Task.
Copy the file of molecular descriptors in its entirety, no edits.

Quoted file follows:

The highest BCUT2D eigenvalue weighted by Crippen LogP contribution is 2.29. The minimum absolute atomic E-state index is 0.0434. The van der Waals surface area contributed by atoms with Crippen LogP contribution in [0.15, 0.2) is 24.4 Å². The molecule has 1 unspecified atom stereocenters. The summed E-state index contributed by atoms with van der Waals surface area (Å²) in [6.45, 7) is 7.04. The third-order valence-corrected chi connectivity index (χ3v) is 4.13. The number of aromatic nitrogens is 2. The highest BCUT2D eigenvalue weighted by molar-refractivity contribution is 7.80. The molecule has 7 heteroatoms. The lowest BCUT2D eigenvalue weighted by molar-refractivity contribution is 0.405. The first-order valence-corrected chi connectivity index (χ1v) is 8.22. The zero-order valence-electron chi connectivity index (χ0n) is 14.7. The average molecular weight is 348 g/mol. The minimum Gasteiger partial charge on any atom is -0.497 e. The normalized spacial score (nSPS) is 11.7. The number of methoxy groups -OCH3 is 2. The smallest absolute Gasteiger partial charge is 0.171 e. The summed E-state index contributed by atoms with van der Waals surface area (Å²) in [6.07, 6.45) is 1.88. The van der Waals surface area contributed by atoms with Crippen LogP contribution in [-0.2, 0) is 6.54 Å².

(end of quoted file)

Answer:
The highest BCUT2D eigenvalue weighted by Crippen LogP contribution is 2.29. The minimum absolute atomic E-state index is 0.0434. The van der Waals surface area contributed by atoms with Crippen LogP contribution in [0.15, 0.2) is 24.4 Å². The molecule has 1 unspecified atom stereocenters. The summed E-state index contributed by atoms with van der Waals surface area (Å²) in [6.45, 7) is 7.04. The third-order valence-corrected chi connectivity index (χ3v) is 4.13. The number of aromatic nitrogens is 2. The highest BCUT2D eigenvalue weighted by molar-refractivity contribution is 7.80. The molecule has 7 heteroatoms. The lowest BCUT2D eigenvalue weighted by molar-refractivity contribution is 0.405. The first-order valence-corrected chi connectivity index (χ1v) is 8.22. The zero-order valence-electron chi connectivity index (χ0n) is 14.7. The average molecular weight is 348 g/mol. The minimum Gasteiger partial charge on any atom is -0.497 e. The normalized spacial score (nSPS) is 11.7. The number of methoxy groups -OCH3 is 2. The smallest absolute Gasteiger partial charge is 0.171 e. The summed E-state index contributed by atoms with van der Waals surface area (Å²) in [6.07, 6.45) is 1.88. The van der Waals surface area contributed by atoms with Crippen LogP contribution in [-0.2, 0) is 6.54 Å².